Oct. 27, 2022
50 years after Title IX, this volleyball tournament is what inspiration looks like
OMAHA — For three hours on a Tuesday night in early September, an arena in Omaha had a population large enough to make it the 13th largest city in the state.
A women’s volleyball matchup between the juggernaut University of Nebraska Huskers and the Creighton University Bluejays, a hometown favorite, drew 15,797 volleyball fans to CHI Health Center Omaha arena.
Women’s volleyball is beloved in Nebraska. The Huskers have sold out every home match since 2001 and have been on the court for all but one of the 10 most packed games in women’s collegiate volleyball history. The team’s players have Instagram pages with thousands of followers. Veteran senior setter Nicklin Hames was one of the first athletes to nab an ambassadorship deal with Adidas under the NCAA’s new endorsement policy.
In Omaha on the day of the game, patrons at The Homy Inn, a dive bar that serves champagne on tap, chatted about the upcoming game over early afternoon Coors Lights and whiskey shots. A group of silver-haired coffee sippers who meet daily outside 13th Street Coffee & Tea Company — “to solve the world’s problems,” as one put it — declared that basically all of Omaha would be watching the game tonight.
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Inside the roaring arena, the two teams put on a show worthy of a record-breaking crowd. Early on, Nebraska seemed poised to sweep Creighton. But then the scrappy team crawled back. One pigtailed girl in the stands sent her soft pretzel and cheese cup flying in a fit of excitement after the Bluejays scored a vital point. An elderly woman in a wheelchair led her section in a call-and-response “Husker Power” chant. A mother passed off her crying 2-month-old to her husband so she could watch the final set distraction-free.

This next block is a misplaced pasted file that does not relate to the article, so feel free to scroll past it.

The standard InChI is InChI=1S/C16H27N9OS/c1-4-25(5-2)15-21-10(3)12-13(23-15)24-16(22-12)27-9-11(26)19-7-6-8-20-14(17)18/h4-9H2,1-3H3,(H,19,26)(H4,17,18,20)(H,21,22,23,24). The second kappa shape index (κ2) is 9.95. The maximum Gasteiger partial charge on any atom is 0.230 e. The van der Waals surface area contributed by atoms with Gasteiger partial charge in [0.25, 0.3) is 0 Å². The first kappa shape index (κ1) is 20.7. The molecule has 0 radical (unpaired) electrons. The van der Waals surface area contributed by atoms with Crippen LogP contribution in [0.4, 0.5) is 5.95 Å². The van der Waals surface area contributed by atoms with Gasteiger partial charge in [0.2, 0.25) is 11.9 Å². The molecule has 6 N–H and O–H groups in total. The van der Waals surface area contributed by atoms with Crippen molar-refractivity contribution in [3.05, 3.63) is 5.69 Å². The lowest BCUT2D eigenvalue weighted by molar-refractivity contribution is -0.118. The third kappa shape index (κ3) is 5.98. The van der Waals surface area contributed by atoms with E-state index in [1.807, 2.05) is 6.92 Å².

The Husker women ultimately did what they do best: dug deep and pulled out the win, over five thrilling sets. And when the attendance was tallied, a second competition had been won: The 5 p.m. midweek match drew the largest women’s volleyball crowd in NCAA regular-season history.
The crowd inside CHI Health Arena watches and cheers as the Nebraska Huskers score the match-winning point in the fifth set.
That new record didn’t surprise Shannon Smolinski, a club volleyball coach who refereed. Nebraska has been celebrating volleyball and these athletes for years, she said. “It’s a real model for aspiring young girls across the state and nation.”
Although the influence of Nebraska volleyball is enduring, its attendance record didn’t stand for long. Less than two weeks later, 16,833 women’s volleyball fans showed up at the Kohl Center in Madison, Wis., to see the University of Florida upset the University of Wisconsin.
Learning the news, a University of Nebraska athletics official declared: “Oh, it’s on now.”
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